Day Trips From Medellin
This city is a fantastic base for your travels in Colombia because there are so many amazing day trips from Medellin. I’ve done them all (some more than once!) in my six months living here in Medellin, and these are my top three favorite excursions from the city.
Guatapé is the most popular of the day trips from Medellin and for good reason. It’s only a two hour bus ride away, but it boasts an incredibly unique and breathtaking landscape.
To get to Guatapé, you have to catch a bus at the Terminal del Norte bus station. You can either take the metro to the Caribe stop and walk over to it, or call one of many Ubers or taxis in Medellin. Once there, you can get a ticket from the many different booths for the next bus out.
The buses leave fairly regularly, at least every hour, so there’s no need to book ahead. We had three ticket choices when we got to the counter: El Peñol, La Piedra, and Guatapé. It costs $4 to get to El Peñol, and the others are each about 30 cents more than the last.
El Peñol is a small town and not worth stopping at. Instead, we bought our tickets to La Piedra (the rock) and hopped on the bus to continue our journey. The driver stopped at a small cluster of shops near the rock, and we bought a few snacks before climbing up to the base.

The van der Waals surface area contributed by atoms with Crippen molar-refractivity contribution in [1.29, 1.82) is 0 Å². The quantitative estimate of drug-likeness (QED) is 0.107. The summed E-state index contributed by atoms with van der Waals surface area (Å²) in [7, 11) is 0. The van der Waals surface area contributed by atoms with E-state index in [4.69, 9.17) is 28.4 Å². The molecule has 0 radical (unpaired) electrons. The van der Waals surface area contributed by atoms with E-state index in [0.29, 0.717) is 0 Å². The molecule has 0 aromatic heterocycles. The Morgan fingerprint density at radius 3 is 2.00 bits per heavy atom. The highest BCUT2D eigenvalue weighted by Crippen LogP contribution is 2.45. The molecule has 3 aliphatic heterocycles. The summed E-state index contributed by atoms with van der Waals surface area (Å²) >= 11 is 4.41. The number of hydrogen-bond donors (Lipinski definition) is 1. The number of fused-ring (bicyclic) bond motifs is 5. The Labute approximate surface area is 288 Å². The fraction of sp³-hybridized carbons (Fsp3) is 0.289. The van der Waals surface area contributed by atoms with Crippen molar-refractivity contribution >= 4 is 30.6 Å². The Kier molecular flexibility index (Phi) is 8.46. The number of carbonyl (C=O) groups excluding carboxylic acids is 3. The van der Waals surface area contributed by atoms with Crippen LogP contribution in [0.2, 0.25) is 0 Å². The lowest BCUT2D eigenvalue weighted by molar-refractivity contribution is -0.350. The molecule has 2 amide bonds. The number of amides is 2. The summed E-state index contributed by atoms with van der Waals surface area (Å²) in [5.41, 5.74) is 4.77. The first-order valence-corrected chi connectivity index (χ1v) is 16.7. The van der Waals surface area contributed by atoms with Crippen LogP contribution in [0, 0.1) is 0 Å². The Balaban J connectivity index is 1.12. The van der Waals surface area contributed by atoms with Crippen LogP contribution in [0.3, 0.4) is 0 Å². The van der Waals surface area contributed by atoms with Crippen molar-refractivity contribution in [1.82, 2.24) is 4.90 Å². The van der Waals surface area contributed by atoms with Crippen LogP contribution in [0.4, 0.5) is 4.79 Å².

There’s a staircase and a road that both lead to the bottom of the rock, and either one will work. Once we got to La Piedra, there were plenty of restaurants and a small marketplace to explore before gearing up for the hike to the top.
La Piedra has 740 steps to reach the top, and is actually believed to be a meteorite by some. It’s a plausible explanation, because the rest of the land around it is flat lakes, and the monstrous rock rising out of them is very out of place. Whatever it is, we were determined to make it to the top!
The climb actually only took about 25 minutes (with a few rest breaks of course), and once we were at the top the view was absolutely phenomenal. You won’t believe you are still in Colombia. The surrounding blue green lakes are so vibrant and breathtaking that no photo will ever do it justice (I will certainly take 100 just in case though).